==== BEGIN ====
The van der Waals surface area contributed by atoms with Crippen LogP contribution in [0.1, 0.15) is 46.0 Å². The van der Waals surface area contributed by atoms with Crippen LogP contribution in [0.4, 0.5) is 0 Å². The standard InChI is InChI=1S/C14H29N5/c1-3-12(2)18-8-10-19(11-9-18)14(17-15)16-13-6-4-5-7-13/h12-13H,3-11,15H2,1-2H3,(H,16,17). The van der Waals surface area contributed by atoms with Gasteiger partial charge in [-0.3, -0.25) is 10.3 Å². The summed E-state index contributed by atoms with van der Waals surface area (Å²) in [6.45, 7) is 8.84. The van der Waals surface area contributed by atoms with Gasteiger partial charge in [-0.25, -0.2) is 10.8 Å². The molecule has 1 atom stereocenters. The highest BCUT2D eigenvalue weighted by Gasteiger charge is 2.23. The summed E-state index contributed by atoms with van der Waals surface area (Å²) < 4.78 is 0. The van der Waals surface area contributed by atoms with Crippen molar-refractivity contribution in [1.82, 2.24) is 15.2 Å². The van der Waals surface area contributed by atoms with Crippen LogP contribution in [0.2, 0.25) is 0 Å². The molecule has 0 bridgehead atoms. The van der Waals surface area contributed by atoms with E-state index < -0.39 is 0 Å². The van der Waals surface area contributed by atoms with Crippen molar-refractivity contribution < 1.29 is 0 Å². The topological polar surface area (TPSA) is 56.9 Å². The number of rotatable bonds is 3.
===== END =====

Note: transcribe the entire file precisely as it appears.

The van der Waals surface area contributed by atoms with Crippen LogP contribution in [0.1, 0.15) is 46.0 Å². The van der Waals surface area contributed by atoms with Crippen LogP contribution in [0.4, 0.5) is 0 Å². The standard InChI is InChI=1S/C14H29N5/c1-3-12(2)18-8-10-19(11-9-18)14(17-15)16-13-6-4-5-7-13/h12-13H,3-11,15H2,1-2H3,(H,16,17). The van der Waals surface area contributed by atoms with Gasteiger partial charge in [-0.3, -0.25) is 10.3 Å². The summed E-state index contributed by atoms with van der Waals surface area (Å²) in [6.45, 7) is 8.84. The van der Waals surface area contributed by atoms with Gasteiger partial charge in [-0.25, -0.2) is 10.8 Å². The molecule has 1 atom stereocenters. The highest BCUT2D eigenvalue weighted by Gasteiger charge is 2.23. The summed E-state index contributed by atoms with van der Waals surface area (Å²) < 4.78 is 0. The van der Waals surface area contributed by atoms with Crippen molar-refractivity contribution in [1.82, 2.24) is 15.2 Å². The van der Waals surface area contributed by atoms with Crippen LogP contribution in [0.2, 0.25) is 0 Å². The molecule has 0 bridgehead atoms. The van der Waals surface area contributed by atoms with E-state index < -0.39 is 0 Å². The van der Waals surface area contributed by atoms with Crippen molar-refractivity contribution < 1.29 is 0 Å². The topological polar surface area (TPSA) is 56.9 Å². The number of rotatable bonds is 3.